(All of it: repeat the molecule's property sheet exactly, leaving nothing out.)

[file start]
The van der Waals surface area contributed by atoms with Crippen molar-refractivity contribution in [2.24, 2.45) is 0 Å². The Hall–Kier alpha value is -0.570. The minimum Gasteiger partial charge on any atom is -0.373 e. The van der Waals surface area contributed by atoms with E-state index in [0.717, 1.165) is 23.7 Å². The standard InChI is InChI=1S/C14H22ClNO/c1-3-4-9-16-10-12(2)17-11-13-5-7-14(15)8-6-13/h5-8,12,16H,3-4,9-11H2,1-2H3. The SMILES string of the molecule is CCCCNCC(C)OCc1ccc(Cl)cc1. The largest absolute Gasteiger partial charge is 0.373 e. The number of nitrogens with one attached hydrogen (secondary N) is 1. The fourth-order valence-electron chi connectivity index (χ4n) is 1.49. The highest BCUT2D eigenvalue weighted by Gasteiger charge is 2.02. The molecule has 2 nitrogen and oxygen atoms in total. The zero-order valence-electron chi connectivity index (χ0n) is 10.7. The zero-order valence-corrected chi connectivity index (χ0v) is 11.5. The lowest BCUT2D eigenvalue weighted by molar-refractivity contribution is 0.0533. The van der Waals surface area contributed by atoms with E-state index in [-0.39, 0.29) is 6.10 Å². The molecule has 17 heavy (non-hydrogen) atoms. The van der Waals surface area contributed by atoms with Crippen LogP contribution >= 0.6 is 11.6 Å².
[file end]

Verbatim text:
The van der Waals surface area contributed by atoms with Crippen molar-refractivity contribution in [2.24, 2.45) is 0 Å². The Hall–Kier alpha value is -0.570. The minimum Gasteiger partial charge on any atom is -0.373 e. The van der Waals surface area contributed by atoms with E-state index in [0.717, 1.165) is 23.7 Å². The standard InChI is InChI=1S/C14H22ClNO/c1-3-4-9-16-10-12(2)17-11-13-5-7-14(15)8-6-13/h5-8,12,16H,3-4,9-11H2,1-2H3. The SMILES string of the molecule is CCCCNCC(C)OCc1ccc(Cl)cc1. The largest absolute Gasteiger partial charge is 0.373 e. The number of nitrogens with one attached hydrogen (secondary N) is 1. The fourth-order valence-electron chi connectivity index (χ4n) is 1.49. The highest BCUT2D eigenvalue weighted by Gasteiger charge is 2.02. The molecule has 2 nitrogen and oxygen atoms in total. The zero-order valence-electron chi connectivity index (χ0n) is 10.7. The zero-order valence-corrected chi connectivity index (χ0v) is 11.5. The lowest BCUT2D eigenvalue weighted by molar-refractivity contribution is 0.0533. The van der Waals surface area contributed by atoms with E-state index in [-0.39, 0.29) is 6.10 Å². The molecule has 17 heavy (non-hydrogen) atoms. The van der Waals surface area contributed by atoms with Crippen LogP contribution >= 0.6 is 11.6 Å².